2. Lately, we’ve had 12+ storytellers sign up for story nights and we want to hear from all of them. So we are going to start being firm about the 10 minute time limit. We’ve gotten lax on this; we apologize. Matt is our intrepid timer and he will signal you as you approach your time limit. Please don’t go over because I’ll feel really bad when I cut you off and make you get off the stage. You’ll feel really bad. The audience will feel really bad. So to help all of us feel better about ourselves keep your story to 10 minutes. To help you do this practice it beforehand, then practice it again. If your story is coming in over 10 minutes figure out what to remove from your story. The truth is that in nearly every case it will be much better for it. If you try to keep the stage in spite of our persistent efforts to get you off the stage we will set up another stage. That’s right, we have a backup stage.
3. If you’ve told stories for the past two nights sit out on the third night. There are a lot of people coming to tell stories and in an effort to hear all of these voices we are instituting this limit. You can always tell a micro story. If we have slots available you can still tell a story, but don’t come expecting a guaranteed slot.
4. This isn’t a rule, but if you come and tell a story you should stay to hear the other storytellers. It is the polite thing to do. If you have a really great story that you are dying to tell, but have other plans later in the night you should cancel those other plans or push them back. Of course there are exceptions, if you are prepping to donate your kidney to your dying brother later in the night it is cool if you leave after your story, but short of that stick around. There are a lot of good storytellers in our group and your life will be better for having taken the time to listen to them.
Unfortunately, this workshop has been cancelled due to lack of participants. Hopefully we can have a workshop in the future.
A workshop by someone who gets to tell stories for a living.
Some local story enthusers have organized a work shop with a professional storyteller from Chicago, Scott Whitehair. Scott performs in the Chicago area and has many workshops in that area. Scott’s focus is to introduce participants to storytelling tools and techniques. Here’s the press release for the details:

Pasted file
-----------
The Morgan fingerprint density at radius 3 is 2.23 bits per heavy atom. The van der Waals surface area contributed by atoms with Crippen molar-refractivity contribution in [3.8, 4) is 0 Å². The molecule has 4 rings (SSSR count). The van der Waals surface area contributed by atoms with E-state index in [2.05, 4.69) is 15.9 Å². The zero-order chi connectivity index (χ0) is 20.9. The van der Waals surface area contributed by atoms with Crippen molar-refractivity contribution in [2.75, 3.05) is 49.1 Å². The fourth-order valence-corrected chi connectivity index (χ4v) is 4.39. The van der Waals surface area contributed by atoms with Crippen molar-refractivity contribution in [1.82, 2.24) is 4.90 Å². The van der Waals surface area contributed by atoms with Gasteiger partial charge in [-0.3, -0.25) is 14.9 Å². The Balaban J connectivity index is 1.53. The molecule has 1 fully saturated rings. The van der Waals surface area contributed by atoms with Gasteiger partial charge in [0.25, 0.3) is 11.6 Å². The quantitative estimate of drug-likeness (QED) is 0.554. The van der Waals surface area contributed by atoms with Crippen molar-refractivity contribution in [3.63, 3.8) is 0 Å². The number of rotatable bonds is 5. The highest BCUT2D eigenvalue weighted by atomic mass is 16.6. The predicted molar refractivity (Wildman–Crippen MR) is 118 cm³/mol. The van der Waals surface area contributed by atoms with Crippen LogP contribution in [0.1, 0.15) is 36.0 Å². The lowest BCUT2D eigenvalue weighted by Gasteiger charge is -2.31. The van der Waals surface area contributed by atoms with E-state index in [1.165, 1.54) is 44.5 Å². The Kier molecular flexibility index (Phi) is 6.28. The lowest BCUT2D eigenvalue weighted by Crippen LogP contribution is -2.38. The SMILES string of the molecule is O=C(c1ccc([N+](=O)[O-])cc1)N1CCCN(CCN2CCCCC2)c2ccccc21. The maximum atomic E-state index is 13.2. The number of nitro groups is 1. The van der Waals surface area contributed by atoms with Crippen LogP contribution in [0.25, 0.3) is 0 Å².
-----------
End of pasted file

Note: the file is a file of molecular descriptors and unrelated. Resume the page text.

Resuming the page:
This one-day intensive storytelling workshop will focus on discovering and developing your own unique voice as a storyteller. The entire process, from story generation and writing to the fine details of performance, will be covered in an engaging work-on-your-feet manner. This course is open to all experience levels, and everyone from the beginner to the seasoned storyteller is welcome.
Class size will be limited to 12 participants to ensure that all have ample opportunity to tell multiple stories, try all the exercises, and get individual feedback.
Cost: $100. Includes 10 am – 5 pm workshop, lunch, student show from 7-8:30 pm, and a class packet with all of the material covered and a high quality audio recording of your stories from the show.
Register here. Madison contact: Kara (Slaughter) O’Connor, email@example.com
If you end up going to this workshop come show off what you learned at the March storytelling event on the 28th. We’d love to hear your quitting story all shined up.
A fellow storyteller, Mallory Shotwell, has been cooking up a big ‘ol pot ‘o love. The pot is full of discourse and you can find out about it at the A Discourse on Love wordpress.
Go to the site for the seamy details, but the gist is that Mallory is “a local artist in Madison working on a community based art project to create a philosophical and artistic discourse on love.”
A large part of the project are interviews about love conducted by Mallory. You can sign up to participate in an interview here.
Later this month there will be an event at Crescendo Music Cafe on Monroe Street. The night will feature stories and other spoken pieces about love. Maybe you have a dissertation on love that you have sitting around that you want to shout at people like some mad Russian philosopher (you have recite it from memory). Maybe you have an unreceived love poem gathering dust under your mattress. Nows the time to get it out there. Mostly though Mallory is looking for stories and conversations about love. Since stories are what we’re good at we thought it would be a good idea to pass on the event to all of the fine, fine storytellers that we know. You can sign up for a time slot here.
January is shaping up pretty nicely for people who want to talk about themselves in front of microphones and hear other people talk about themselves in front of microphones. Come tell origin stories with us on the 24th and love stories on the 31st.